What is it like to lose your hearing as an adult? Not older, but in your 30’s or 40’s?
You grow up hearing fine. Communicating in the language you were raised with (or others you learned as you grew up.) Then all of a sudden you notice you are having a harder time hearing others. Sounds around you are more muffled and difficult to understand. So you go to an audiologist and you are told that you have hearing loss. Not minor but significant enough to need a hearing aid. But what if you don’t want one? Most insurance for adults does not cover a hearing aid. They don’t consider a hearing aid a necessity. Hearing is a necessity but the equipment needed to hear when you lose your hearing is not? Where does that leave you?
The cost out of pocket for a hearing aid can range from $300 to over $1500 or more per ear depending on your needs and where you obtain them. If you are lucky you have benefits to cover the partial cost, but even then that could be hundreds of dollars or more. Most adults cannot afford that cost.
What about the ability to learn sign language to help? That’s a great thought but finding somewhere to learn it is the trick. Most hospitals offer interpreters for those who are already Deaf, but not classes to learn for those who are going or are Deaf. What about adults who prefer signing over hearing aids? What is available for them? Most colleges offer sign language, but the cost could be overwhelming and the classes hard to get into as younger students take the class for their chosen language.
I started noticing hearing loss around 2018-2019. I struggled with hearing someone talk to me in their normal tone from only 10 feet away in a quiet room. Then it progressed to struggling when someone had their back to me in a quiet room, to pinpointing the voice of someone talking to me in a crowded room. In public places crowds are inevitable. Even outdoors, the voices carry to a point where hearing people even next to me became a challenge. So I got my hearing tested initially in 2019 and there was some hearing loss, but not significant enough to warrant assistance. So I let it go. By 2021 it was noticeably worse. Something had to be done.
I did another hearing test and at that point I was told it was significant enough to need a hearing aid in one ear, but possibly in both. I was 44 years old. That was not something you want to hear at that age. I did not want a hearing aid. Yes it would help, yes I understood it was a necessity, especially in my line of work as a paraeducator working with students who are moderate to severely disabled. So I got one. The cost was a lot for a single parent to take but my insurance did NOT cover it. I, thankfully, got a discount thanks to union benefits but it was still well over $1,000.
So what was my next step? Preferably I would rather use sign language. I knew some thanks to the classes I took in college but that had been 20 years prior and the sign I knew from teaching my son sign as an infant wasn’t enough for communication so I was stuck using the hearing aid. It was small, discreet and blended in with my hair. But still, I had to wear one. But I noticed how much louder my job was with it on and turned on, so I stopped turning it on at work and just hoped for the best.
Then came students who were non-verbal that used AAC (augmentative and alternative communication) and who signed as well. I was finally able to put my signing to use again. Then I learned more and more. I realized how much I preferred it but not many people at work or even at home knew it. My daughter understood it, which helped in public for me to communicate, but she responded verbally due to her struggling to be able to sign.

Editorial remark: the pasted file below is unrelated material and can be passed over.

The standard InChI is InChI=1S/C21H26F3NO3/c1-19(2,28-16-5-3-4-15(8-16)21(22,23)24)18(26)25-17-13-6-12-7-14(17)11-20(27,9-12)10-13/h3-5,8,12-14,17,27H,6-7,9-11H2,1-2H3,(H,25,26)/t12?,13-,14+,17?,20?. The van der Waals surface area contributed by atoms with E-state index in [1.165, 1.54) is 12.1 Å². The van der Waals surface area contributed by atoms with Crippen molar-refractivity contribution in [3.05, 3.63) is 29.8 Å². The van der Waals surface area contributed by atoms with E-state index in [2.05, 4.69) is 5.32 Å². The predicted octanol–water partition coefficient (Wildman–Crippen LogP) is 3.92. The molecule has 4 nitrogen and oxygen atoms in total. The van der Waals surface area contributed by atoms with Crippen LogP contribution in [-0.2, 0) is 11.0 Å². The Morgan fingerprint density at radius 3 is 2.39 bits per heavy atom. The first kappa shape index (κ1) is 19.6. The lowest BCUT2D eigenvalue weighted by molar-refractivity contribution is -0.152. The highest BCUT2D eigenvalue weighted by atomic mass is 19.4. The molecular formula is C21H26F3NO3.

Now to today, almost 6 years after I discovered my hearing loss. I wear a hearing aid in one ear, though I rarely turn it on but I wear it. I now work in a classroom with a teacher who understands my hearing loss and another staff member within my class has hearing loss as well. Where I am a 1:1 with a student who wears a Cochlear Implant and signs. So I can work on signing and learning more and more and I can communicate with my student verbally and in sign language. But that doesn’t help me outside of work. I’m expected to hear, which I’m still doing but the hearing loss is getting more and more noticeable. Enough that my bluetooth while talking on the phone is at full blast and it’s still a struggle. It’s enough that I use closed captioning when I Facetime on my phone or watch a tv show or movies on my computer. I am getting my hearing retested in a couple months (the soonest I could get an appointment.) I’m expecting more loss in my right ear as my left one currently has the most loss. Then will come the decision. Do I get another hearing aid or let it go? Do I want the expense of the hearing aid? Or do I find a resource for learning to sign and become more fluent than I currently am?
So I have some choices to make. Do I just decide to accept that I, as an adult with 2 kids (15 and 20) am losing my hearing and get another hearing aid OR do I accept what is happening but refuse to use another hearing aid and see how I can function without one? Not many people in my life, besides some people at my job, both staff and students plus my daughter (20) know how to sign. Others, namely my boyfriend, are trying to learn to make things easier on me. Then, finding somewhere that I can learn to become more fluent is the trick. There are online classes, but very few in person ones. Sure, I could learn easily online but I would much prefer somewhere closer to home to learn in person.
All I know is, I am an adult who is losing their hearing and struggling with how to cope. There are decisions I have to make and figuring out the right one for me is the trick.
#HardOfHearing #SignLanguage #adultswithautismandadhd